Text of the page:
Warm-season crops primarily came from subtropical and tropical regions and require warm weather for seed germination and plant growth. They are injured or killed by freezing temperatures and should not be planted outdoors in the spring without protection or until the danger of freezing temperatures is past. Warm-season crops planted in the summer to mature in the fall should be planted early enough so they can be harvested before the killing freeze in the fall.

To determine when to plant cool- and warm-season vegetables in South Carolina, refer to Table 1. Knowing the number of days required to reach maturity, a gardener could determine the appropriate planting time for seeds and transplants by using the average dates of the first and last freezes in their area.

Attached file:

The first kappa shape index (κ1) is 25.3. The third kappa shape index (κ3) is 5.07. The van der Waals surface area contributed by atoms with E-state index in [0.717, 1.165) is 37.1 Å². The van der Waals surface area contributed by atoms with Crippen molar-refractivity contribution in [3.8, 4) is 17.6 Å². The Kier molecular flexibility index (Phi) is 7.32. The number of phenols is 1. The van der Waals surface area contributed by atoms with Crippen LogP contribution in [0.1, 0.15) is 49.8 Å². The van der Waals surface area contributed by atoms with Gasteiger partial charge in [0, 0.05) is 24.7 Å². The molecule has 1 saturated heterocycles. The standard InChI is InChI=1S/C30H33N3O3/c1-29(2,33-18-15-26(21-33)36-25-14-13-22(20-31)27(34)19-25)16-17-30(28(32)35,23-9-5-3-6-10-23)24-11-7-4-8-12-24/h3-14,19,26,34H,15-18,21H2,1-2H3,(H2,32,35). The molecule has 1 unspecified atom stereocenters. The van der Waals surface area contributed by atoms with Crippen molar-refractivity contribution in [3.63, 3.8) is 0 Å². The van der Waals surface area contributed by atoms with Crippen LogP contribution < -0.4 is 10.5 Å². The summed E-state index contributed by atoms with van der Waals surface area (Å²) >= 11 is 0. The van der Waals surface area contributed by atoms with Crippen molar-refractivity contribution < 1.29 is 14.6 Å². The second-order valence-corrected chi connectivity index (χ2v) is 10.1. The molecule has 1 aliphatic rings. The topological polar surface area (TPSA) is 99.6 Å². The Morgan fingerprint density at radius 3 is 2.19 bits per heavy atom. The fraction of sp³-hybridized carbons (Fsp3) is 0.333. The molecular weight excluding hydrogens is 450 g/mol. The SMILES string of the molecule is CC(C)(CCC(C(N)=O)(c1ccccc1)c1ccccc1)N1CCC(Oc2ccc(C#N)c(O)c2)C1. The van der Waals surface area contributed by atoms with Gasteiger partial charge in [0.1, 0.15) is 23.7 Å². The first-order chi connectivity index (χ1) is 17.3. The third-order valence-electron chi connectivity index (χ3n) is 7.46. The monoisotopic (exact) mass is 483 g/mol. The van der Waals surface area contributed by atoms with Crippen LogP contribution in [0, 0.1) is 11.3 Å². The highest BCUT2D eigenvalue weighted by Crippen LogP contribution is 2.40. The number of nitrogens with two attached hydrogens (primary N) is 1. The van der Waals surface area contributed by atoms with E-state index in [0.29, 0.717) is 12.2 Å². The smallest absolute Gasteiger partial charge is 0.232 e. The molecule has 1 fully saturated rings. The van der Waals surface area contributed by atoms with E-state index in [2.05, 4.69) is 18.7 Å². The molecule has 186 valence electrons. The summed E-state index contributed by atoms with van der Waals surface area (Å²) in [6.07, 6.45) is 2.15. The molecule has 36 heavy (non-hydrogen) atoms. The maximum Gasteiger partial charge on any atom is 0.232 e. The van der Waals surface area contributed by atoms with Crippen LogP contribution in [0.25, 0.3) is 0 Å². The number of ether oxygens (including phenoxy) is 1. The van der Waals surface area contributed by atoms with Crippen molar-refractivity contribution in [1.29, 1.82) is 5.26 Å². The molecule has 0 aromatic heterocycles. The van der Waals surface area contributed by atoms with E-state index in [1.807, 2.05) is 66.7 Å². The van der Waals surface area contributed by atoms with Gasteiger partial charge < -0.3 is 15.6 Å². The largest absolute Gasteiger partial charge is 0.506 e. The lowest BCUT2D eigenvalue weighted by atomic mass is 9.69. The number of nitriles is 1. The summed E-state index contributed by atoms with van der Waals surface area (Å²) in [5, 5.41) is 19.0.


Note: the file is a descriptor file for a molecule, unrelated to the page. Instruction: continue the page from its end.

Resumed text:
Piedmont: Abbeville, Anderson, Cherokee, Chester, Edgefield, Fairfield, Greenville, Greenwood, Lancaster, Laurens, McCormick, Newberry, Oconee, Pickens, Saluda, Spartanburg, Union and York counties.

Central: Aiken, Allendale, Bamberg, Barnwell, Calhoun, Chesterfield, Clarendon, Darlington, Dillon, Florence, Kershaw, Lee, Lexington, Marion, Marlboro, Orangeburg, Richland and Sumter counties.

Coastal: Beaufort, Berkeley, Charleston, Colleton, Dorchester, Georgetown, Hampton, Horry, Jasper and Williamsburg counties.

Table 1. Planting Chart — Dates to Plant in Piedmont South Carolina

Vegetable Spring Fall
Asparagus Early Feb.-Late Mar. (crowns)
Beans, Snap Apr. 15-30 Aug. 1-15
Beans, Pole Apr. 15-30 July 15-25
Beans, Half-runner Apr. 15-30 Aug. 1-15
Beans, Lima May 1-15 July 1-15
Beans, Pole Lima May 1-15 July 1-15
Beans, Edible Soy May 10-June 15
Beets March 1-30 Aug. 1-15
Broccoli1 Mar. 1-15 July 1-30
Brussels Sprouts July 15-Aug. 15
Cabbage1 Feb. 15-Apr. 1 July 1-30
Cantaloupe & Honeydew Apr. 15-May 15 June 15-30
Carrots Mar. 1-15 July 1-30
Cauliflower1 Mar. 1-15 July 1-15
Collards July 1-Aug. 30
Cucumbers Apr. 15-May 15 July 1-15
Eggplant1 May 1-15 July 1-15
Garlic Sept. 1-Oct. 30
Kale Aug. 15-Sept. 15
Lettuce Mar. 1-15 Aug. 15-25